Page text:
On January 1, Louisiana political blogger and LSU faculty member Bob Mann suggested “a New Year’s resolution for the leaders of Louisiana’s colleges and universities… to raise our voices in boisterous, sustained opposition to the deep budget cuts that Gov. Bobby Jindal will undoubtedly propose to address the anticipated $1.4 billion budget shortfall for fiscal year 2016.”
These voices would include not only presidents and provosts, but also deans, associate deans and senior faculty members.
I’m not one of those. I am an administrative (functional) department head. So while I’m further up the food chain than an adjunct or rank-and-file employee, it also means I don’t have tenure. I’m not in civil service. I’m unclassifed. My campus head could decide tomorrow I’m gone and I will be. Or someone above my campus head. Or my immediate supervisor. This means that to speak out could not only mean my job but also any chance I have of a career in this state or indeed anywhere.
A career I’ve worked a long time to build, slowly, solidly, and brick by brick… one in which I had an action plan in place to finally break through the glass ceiling through both experience and a (soon to be) long-worked toward terminal degree. I did it the right way, not by who I knew but what I knew and what I could, and most times did, accomplish. All this slowed my career trajectory down a lot but I have no regrets.
But it is probably going in the trash can with each word I write and publish.
Because I can be silent no more, at least not publicly. I’m pretty well known among those who know me for being outspoken and having to be told to be quiet and let politics and public policy run their course. But not that many people know me that well… yet.
I’ve for the most part complied. But what I predicted five years ago when GRAD Act was first announced has for the most part become reality. There are short term winners and losers (by design) but ALL of us have lost.
GRAD Act is evil, folks. The upcoming round of higher ed budget cuts (whether it is the full $380 million being thrown around or not) is just the latest in a five year long assault that we’ve taken and taken and taken. By agreement. Because we supposedly “agreed” to GRAD Act.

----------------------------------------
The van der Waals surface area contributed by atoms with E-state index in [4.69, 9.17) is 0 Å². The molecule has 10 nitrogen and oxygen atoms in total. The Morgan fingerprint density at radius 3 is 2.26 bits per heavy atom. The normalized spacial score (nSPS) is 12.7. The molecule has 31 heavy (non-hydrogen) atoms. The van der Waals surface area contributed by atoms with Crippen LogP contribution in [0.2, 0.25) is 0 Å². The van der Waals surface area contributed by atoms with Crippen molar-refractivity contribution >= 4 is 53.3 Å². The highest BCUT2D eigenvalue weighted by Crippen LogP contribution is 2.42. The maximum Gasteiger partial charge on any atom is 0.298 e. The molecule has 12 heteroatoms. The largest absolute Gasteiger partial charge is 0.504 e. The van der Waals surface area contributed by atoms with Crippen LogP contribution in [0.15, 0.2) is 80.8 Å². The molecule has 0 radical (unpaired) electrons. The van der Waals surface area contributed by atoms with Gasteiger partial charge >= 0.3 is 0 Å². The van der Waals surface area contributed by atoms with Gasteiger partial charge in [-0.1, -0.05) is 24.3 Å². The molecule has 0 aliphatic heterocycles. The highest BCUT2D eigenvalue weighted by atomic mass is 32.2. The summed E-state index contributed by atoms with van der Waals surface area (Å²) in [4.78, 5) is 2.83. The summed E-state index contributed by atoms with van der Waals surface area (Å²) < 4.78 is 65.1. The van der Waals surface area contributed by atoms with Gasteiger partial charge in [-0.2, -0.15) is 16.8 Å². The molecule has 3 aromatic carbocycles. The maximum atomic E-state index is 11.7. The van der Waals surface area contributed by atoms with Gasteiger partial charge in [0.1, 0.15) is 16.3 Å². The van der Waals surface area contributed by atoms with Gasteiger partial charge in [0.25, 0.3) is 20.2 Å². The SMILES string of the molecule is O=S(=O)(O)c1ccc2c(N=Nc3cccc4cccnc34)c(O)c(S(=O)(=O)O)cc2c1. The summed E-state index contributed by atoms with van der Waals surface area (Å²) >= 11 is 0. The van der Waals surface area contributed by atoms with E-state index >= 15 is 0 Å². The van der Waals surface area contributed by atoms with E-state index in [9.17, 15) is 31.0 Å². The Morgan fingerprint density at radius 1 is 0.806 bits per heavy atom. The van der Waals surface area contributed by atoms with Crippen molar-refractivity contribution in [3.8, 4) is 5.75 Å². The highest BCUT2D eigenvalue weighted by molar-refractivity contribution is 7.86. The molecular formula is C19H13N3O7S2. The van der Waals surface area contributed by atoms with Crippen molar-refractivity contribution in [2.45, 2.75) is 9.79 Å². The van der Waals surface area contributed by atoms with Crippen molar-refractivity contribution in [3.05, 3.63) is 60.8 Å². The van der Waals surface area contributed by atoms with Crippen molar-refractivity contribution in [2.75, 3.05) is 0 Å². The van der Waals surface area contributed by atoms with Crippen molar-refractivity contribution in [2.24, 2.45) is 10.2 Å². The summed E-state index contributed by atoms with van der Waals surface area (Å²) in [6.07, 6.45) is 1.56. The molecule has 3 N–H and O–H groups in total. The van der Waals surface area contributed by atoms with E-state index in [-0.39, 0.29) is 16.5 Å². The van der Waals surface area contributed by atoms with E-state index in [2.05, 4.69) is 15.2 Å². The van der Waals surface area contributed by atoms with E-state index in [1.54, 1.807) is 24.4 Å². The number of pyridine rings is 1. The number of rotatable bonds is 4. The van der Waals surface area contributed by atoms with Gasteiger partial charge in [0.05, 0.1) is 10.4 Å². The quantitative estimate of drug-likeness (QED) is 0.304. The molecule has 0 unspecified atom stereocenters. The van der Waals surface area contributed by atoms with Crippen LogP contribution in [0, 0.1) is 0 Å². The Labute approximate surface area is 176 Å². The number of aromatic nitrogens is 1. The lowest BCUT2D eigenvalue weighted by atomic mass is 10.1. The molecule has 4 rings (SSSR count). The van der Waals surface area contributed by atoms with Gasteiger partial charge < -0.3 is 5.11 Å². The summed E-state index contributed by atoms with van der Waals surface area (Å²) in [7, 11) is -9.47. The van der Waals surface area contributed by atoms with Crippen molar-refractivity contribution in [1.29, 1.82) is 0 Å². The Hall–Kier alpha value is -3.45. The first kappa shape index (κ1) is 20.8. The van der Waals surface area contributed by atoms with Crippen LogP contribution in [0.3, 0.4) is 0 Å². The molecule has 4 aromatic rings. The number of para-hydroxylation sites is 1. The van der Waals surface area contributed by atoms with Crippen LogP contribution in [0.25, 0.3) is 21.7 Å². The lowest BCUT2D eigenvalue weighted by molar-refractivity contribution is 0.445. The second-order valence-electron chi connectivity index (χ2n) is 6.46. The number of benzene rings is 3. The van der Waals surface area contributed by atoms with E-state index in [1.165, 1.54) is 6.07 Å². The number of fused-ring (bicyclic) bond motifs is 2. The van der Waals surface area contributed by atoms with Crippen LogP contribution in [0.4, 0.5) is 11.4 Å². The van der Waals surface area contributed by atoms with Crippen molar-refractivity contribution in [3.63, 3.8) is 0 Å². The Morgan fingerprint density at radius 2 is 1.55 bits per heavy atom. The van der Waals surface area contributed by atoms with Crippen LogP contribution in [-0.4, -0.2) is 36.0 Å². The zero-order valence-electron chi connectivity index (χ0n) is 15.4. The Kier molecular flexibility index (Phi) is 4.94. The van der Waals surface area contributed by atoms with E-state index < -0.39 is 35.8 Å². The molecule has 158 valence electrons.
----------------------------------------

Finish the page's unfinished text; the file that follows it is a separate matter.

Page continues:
There are things going on in the world of Louisiana higher education that I have seen and I will write about from an insider’s perspective for as long as I can until I’m not an insider anymore.
It involves the wholesale, large scale disenfranchisement of our African American students and students in poverty. In potentially a bigger way than the state that higher education was in before the Desegregation Agreement that former Gov. Edwin Edwards brokered back in the 1990s. I know that is a bold statement. But this is what I see every day. The Desegregation Agreement, however flawed it may have been, has been systematically dismantled since it expired and it was largely assisted by GRAD Act.
This is a civil rights issue and I am going to do and say what I believe is right. I will not shut up this time. I may be fired (or told to be fired) and blackballed from every institution in the state or even in the country.
It won’t be the first time that I lost a career because I stood up and said, no more. It might be the last because I’m no longer an early career professional in my 20s who has time for a new career like I was last time. And then there wasn’t nearly as much at stake. I’ll probably get into that eventually because it is relevant, but the stakes are much higher now because others’ lives are on the line. And I don’t mean lives metaphorically but very literally. This may be it for my career. But it will be worth it.